Wolf is a character whom I really enjoyed reading about in Northern Wolf (Northern Wolf, Book #1) and I was looking forward to reconnecting with this character in the second book. But since The Battle of Gettysburg, Wolf’s rose-tinted glasses of what war was, have been thoroughly trampled on by a thousand desperate boot heels. He has seen men, friends, die. He has witnessed terrible atrocities, and it has changed him as it would do anyone. And yet, he is still, despite his doubts, despite his concerns, a man of honour, and although he is a man of lowly station, he can appreciate the sanctuary of life more than the officers whom he serves under. Wolf is a character that really appeals to the reader, for he is an ordinary person in an extraordinarily volatile time. He could be your son, your brother, your friend and I think that is what makes him so very appealing. This is a character that I have invested time in, and I will continue to invest my time in him because he is so beautifully portrayed and it is an absolute joy to follow his journey through this war-torn country.
As one would expect, there are many historical characters in this book, and Greene has not shied away from a few of the very controversial ones in the Union Army. General Hugh Judson Kilpatrick “Kill-Cavalry” is in desperate need of a victory and young Colonel Ulric Dahlgren thinks he knows how to get him one. Both admired and despised, Greene has presented his readers with a man who is reckless with his mens' lives —— he does not think of them as people, but chess pieces. He is also unnecessarily brutal to the communities he passes through in the Southern States. Add to that his ambition and history tells the rest. I thought Greene’s portray of Kilpatrick was fabulous. He was just how I had imagined him to have been.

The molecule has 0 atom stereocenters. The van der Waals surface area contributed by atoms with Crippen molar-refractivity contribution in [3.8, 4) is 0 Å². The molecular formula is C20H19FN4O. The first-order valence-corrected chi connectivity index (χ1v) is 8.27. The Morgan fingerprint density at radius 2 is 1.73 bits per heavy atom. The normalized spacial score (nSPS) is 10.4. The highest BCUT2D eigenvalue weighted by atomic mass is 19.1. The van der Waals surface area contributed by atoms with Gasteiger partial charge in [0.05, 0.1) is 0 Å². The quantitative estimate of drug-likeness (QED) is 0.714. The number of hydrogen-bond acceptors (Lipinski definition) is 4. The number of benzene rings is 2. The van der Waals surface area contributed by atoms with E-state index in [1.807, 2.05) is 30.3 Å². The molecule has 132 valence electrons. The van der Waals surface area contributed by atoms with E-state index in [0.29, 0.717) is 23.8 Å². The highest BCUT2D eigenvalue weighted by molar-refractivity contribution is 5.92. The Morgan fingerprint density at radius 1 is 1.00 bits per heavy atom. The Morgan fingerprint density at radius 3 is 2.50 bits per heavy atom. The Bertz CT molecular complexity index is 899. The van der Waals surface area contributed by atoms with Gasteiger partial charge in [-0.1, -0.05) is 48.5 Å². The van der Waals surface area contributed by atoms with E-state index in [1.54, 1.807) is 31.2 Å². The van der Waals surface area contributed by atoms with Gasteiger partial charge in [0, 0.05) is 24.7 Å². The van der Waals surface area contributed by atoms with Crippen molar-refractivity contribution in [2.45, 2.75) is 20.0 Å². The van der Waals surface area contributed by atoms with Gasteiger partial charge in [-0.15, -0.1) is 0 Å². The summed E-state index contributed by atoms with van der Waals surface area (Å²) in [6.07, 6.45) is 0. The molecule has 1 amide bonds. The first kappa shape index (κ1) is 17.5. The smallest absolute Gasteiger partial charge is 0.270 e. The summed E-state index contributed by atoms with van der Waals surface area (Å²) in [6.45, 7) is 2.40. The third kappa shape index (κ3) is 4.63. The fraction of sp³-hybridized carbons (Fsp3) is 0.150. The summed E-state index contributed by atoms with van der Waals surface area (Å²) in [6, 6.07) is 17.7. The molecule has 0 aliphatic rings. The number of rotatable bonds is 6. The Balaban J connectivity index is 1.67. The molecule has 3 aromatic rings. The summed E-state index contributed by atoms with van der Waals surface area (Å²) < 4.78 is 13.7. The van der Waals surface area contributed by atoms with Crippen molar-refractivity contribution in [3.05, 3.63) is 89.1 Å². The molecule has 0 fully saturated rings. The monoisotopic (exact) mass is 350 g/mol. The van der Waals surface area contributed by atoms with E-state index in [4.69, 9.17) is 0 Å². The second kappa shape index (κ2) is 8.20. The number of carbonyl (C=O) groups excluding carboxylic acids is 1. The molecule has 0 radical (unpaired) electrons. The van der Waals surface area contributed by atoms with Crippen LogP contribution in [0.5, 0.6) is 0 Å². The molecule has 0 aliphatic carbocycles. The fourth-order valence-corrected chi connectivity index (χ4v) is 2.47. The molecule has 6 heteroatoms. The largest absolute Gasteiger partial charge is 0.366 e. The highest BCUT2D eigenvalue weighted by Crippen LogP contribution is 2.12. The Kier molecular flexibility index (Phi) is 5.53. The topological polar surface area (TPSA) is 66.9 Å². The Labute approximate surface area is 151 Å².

Colonel Ulric Dahlgren was a character whom I initially sympathised with and who later I came to maybe not despise, but something very close. Dahlgren is young. His temperament is governed by how much pain he is in, as well as his frustration in not achieving what he set out to achieve. Dahlgren is one of those controversial historical figures whose life has become shrouded in whispers and shadows. Dahlgren really drove the narrative forward in this book, and although at times his actions made for some very uncomfortable reading there was a realism about him, Greene does make a point of saying in his historical notes at the end of this book that he had, to an extent, fictionalised Dahlgren, but there was still a ring of authenticity about this character. I also loved the way Greene brought all of the stories about Dahlgren together in this book, and whether they are true or not, it is of no consequences to this story.